Peter Buck used the phrase 'Spooky Gospel' to describe Chronic Town's Gardening at Night. I think it applies here. The backing vocals, the assured momentum, repetition and build will always make it a very special four minutes for me. I'll listen to it and love it until I die. R.E.M created a great companion piece called Voice of Harold which they stuck on their odds and sods compilation Dead Letter Office (great name for a record) a few years later. It has Stipe reciting the liner notes of a gospel album over the backing track to the song. It's pretty great too.

Just a footnote to a Pavement song released on a compilation round about the time of Crooked Rain, Crooked Rain. It's a tribute to R.E.M. and this album. As good a direct tribute from one group to another as I can think of and says as well as anything what a wonderful, visionary band R.E.M. were, particularly for me in the first seven or eight years of their existence.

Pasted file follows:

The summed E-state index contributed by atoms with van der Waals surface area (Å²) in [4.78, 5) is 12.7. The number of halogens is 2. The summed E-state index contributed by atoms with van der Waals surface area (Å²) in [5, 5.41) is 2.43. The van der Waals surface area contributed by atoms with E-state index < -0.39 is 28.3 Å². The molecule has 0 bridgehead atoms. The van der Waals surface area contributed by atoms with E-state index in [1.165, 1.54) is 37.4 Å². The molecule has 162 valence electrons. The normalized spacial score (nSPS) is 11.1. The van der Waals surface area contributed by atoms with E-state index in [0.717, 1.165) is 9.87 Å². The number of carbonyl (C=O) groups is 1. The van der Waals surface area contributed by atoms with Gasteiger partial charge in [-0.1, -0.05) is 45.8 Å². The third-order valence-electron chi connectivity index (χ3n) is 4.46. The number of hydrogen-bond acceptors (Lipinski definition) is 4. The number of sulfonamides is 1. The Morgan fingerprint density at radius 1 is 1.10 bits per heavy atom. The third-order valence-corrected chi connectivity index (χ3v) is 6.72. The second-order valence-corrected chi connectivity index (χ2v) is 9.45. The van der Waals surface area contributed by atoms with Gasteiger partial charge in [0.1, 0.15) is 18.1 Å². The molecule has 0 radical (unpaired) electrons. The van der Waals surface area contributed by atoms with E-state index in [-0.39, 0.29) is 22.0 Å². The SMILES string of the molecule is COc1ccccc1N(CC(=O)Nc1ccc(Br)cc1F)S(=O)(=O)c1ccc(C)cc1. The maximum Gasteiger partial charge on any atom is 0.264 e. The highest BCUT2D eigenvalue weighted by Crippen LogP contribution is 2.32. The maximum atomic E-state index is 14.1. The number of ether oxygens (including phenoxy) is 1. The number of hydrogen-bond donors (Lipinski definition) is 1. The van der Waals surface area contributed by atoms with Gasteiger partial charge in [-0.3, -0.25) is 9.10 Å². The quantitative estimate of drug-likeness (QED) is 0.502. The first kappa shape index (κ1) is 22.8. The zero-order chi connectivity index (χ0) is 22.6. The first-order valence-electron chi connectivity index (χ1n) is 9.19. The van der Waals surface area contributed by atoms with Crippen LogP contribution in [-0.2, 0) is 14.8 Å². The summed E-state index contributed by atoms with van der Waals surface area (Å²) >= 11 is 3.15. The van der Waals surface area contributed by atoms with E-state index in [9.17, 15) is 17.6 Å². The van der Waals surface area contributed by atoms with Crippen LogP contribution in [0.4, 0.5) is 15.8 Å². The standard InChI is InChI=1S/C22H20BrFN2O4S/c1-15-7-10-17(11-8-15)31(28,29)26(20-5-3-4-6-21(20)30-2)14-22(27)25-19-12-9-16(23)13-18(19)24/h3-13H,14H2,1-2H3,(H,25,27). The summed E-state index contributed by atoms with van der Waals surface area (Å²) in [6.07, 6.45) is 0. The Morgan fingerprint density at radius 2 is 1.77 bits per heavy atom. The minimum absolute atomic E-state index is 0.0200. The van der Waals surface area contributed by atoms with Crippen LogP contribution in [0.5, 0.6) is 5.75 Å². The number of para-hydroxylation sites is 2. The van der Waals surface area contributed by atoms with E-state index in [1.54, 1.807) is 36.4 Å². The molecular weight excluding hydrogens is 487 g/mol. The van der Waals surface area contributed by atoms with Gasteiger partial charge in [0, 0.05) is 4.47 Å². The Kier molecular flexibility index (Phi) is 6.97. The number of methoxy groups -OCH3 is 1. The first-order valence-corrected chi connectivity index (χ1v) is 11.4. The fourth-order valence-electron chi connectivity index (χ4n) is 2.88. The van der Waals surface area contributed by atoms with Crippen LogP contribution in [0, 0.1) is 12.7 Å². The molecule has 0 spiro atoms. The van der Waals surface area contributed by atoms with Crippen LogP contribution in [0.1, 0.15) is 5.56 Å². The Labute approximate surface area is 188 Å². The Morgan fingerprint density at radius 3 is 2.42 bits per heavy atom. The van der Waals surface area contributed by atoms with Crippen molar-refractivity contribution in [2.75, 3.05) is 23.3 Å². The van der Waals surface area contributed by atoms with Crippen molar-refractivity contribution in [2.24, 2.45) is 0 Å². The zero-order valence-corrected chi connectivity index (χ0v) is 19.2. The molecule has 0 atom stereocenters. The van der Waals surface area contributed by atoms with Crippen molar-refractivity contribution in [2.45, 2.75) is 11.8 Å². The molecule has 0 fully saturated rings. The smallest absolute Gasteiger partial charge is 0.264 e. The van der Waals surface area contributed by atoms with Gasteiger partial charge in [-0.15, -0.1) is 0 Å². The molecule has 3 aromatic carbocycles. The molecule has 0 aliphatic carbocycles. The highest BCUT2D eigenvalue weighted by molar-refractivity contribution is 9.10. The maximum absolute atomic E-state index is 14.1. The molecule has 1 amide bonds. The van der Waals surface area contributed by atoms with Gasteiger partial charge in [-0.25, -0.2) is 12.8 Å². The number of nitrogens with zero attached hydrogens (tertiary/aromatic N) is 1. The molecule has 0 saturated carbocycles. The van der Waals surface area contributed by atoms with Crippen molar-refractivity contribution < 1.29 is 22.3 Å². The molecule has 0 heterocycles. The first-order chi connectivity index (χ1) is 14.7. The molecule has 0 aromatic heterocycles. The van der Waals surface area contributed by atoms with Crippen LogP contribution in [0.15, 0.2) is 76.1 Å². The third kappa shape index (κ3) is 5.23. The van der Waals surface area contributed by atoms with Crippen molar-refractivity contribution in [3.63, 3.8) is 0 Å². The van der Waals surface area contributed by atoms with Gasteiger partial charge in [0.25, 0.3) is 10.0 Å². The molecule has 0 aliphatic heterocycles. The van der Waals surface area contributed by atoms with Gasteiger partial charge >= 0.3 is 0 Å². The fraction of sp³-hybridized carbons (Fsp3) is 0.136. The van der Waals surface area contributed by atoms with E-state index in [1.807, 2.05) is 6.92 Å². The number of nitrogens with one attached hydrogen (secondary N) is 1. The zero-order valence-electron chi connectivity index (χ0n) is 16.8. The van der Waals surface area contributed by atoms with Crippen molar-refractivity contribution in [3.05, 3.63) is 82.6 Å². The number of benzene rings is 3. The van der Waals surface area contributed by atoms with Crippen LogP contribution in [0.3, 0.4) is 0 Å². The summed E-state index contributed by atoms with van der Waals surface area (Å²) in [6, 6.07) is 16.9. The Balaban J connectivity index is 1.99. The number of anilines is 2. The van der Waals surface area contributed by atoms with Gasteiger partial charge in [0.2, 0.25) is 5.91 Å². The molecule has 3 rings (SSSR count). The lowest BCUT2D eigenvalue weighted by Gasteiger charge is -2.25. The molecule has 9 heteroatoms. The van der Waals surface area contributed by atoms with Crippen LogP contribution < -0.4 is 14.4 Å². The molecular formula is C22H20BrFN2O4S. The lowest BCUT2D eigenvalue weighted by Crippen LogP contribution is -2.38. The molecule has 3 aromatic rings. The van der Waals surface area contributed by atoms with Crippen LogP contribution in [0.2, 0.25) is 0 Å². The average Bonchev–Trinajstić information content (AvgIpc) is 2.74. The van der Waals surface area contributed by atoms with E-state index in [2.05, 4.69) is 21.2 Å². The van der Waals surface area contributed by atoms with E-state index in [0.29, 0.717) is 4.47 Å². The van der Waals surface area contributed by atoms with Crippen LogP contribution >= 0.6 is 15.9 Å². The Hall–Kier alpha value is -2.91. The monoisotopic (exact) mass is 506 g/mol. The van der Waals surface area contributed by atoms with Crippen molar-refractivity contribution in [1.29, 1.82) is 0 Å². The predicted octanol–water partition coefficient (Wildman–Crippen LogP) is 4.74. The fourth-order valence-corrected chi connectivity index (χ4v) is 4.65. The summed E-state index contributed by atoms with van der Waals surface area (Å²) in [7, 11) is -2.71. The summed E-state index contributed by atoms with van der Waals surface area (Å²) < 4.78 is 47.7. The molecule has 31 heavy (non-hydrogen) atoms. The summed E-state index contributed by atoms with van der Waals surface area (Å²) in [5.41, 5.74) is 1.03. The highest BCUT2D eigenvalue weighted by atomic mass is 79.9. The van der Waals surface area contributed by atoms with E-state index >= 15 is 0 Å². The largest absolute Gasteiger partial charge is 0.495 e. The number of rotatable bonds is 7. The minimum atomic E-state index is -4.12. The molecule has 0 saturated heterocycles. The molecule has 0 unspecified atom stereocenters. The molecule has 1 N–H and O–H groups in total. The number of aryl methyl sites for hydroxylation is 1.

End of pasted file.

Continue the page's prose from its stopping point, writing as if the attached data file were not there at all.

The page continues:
'There's some bands I'd like to name-check
And one of them is R.E.M.
Classic songs with a long history
Southern boys just like you and me


Flashback to 1983
"Chronic Town" was their first EP
Later on came "Reckoning"
Finster's art...
Titles to match "So. Central Rain"
"(Don't Go Back To) Rockville,"
"Pretty Persuasion,"
You're born to be a "Camera"
"Time After Time"'s my least favorite song
"Time After Time" was my least favorite song

The singer, he had long hair
And the drummer, he knew restraint
And the bassman, he had all the right moves
And that guitar player was no saint

So let's go way back to the ancient times
When there were no fifty states
And on a hill, there stands Sherman
Sherman and his mates...

And they're marching through Georgia
(They're marching through Georgia)
They're marching through Georgia
They're marching through Georgia
(They're marching through Georgia)
They're marching through Georgia

And there stands R.E.M..'

*P.S. I've just put on that same piece of vinyl that I bought nearly thirty years ago. This article of course is as much about Reckoning as a whole as it is about Seven Chinese Brothers itself. It's still wearing well. It still sounds like one of the best friends I'll ever have.